Originally Posted by Machinbird
As soon as the 3 ADRs are rejected, the RTL will be left at last value. This could likely occur in just a few seconds after the beginning of loss of control. Note: no freezing of pitot tubes is required to generate this situation!
Two ADRs rejected => ALT2. But yes, I can see what you mean now. Then, by what would have been caused this loss of control still in Normal Law? A rogue C-3PO being nasty?
I thought it was first due to (a false) overspeed (two blocked pitots) triggering an irrelevant flight envelope protection and a never ending pull up, reaching some 90°+ AoA, and killing all the speed in few seconds around FL600?

S~
Olivier
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Old 11th May 2011, 10:59
  #1144 (permalink)  
 
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Originally Posted by sensor_validation
It is strange to me that the violent manoeuvre by the A340 is assumed possible but very rare so the main recommendation was to not closely stack planes vertically just in case a lower one decides to climb without permission.
I'm not addressing the validity of the "violent manoeuvre" (those Gs' doesn't look very different for both aircraft) but the fact that this 340 was, a priori, in an real overspeed situation (going close to Mach 0.89) in those turbulences. Then a pitch up seems to me appropriate, manual or automatic (and better in auto mode if those pilots were shaken enough as not being able to monitor their speed, already too fast at the first place). Calling it an "overspeed" incident, might be more adequate but sound much less dramatic than an "AoA incident".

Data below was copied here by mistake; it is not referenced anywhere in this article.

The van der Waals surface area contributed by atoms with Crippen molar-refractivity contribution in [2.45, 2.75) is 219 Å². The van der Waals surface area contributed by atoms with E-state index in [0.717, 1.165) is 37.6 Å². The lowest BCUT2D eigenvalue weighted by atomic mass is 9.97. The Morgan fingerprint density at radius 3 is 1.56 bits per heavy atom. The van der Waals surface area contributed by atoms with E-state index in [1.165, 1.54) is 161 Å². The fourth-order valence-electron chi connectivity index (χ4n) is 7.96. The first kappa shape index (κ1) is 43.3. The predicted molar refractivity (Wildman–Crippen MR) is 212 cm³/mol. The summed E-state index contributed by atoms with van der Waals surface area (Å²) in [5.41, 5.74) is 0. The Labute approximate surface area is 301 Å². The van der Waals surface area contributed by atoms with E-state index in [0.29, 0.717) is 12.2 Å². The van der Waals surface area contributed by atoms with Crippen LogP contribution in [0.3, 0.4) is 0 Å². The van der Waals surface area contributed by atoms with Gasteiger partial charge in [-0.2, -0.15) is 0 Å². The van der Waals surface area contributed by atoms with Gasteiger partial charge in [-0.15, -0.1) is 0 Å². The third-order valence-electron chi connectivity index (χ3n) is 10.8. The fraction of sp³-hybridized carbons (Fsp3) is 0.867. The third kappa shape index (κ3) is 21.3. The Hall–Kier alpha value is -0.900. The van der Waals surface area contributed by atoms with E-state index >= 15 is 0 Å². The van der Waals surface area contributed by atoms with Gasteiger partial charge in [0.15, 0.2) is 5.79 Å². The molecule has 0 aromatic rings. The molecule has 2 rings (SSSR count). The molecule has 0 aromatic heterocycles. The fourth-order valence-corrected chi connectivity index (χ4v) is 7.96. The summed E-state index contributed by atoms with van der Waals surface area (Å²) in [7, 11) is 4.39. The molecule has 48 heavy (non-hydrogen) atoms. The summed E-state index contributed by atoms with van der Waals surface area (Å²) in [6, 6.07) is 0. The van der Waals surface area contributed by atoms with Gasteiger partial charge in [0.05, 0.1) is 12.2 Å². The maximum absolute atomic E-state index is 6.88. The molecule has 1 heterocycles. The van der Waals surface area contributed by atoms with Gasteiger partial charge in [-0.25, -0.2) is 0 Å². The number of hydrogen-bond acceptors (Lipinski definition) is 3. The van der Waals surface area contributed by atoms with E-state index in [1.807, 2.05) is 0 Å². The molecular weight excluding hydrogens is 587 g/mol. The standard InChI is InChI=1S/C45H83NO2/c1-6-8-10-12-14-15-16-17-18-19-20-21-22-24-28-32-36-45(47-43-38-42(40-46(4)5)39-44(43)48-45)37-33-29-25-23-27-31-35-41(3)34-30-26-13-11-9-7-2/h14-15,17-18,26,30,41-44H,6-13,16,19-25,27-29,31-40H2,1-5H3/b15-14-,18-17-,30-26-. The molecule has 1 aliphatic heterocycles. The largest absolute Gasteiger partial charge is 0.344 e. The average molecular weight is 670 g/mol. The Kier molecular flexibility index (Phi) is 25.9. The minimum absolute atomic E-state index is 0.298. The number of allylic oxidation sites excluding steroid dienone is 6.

My concern is more about how does this event could be qualified as an "AoA incident", while the main problem I can see here was a TCAS conflict between two aircraft flying in a very tiny turbulent airspace?

S~
Olivier
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Old 11th May 2011, 11:00
  #1145 (permalink)  
 
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Originally Posted by oldengmkr
The A340 scenario, with a zoom climb resulting in decreased forward velocity followed by a deep stall, with perhaps even a tail down fall to the water, fits the roughly known envelope of AF 447. There does not seem to have been any aspects of this irrefutably rejected by the responses and counter comments provided to date in this thread - or did I miss something?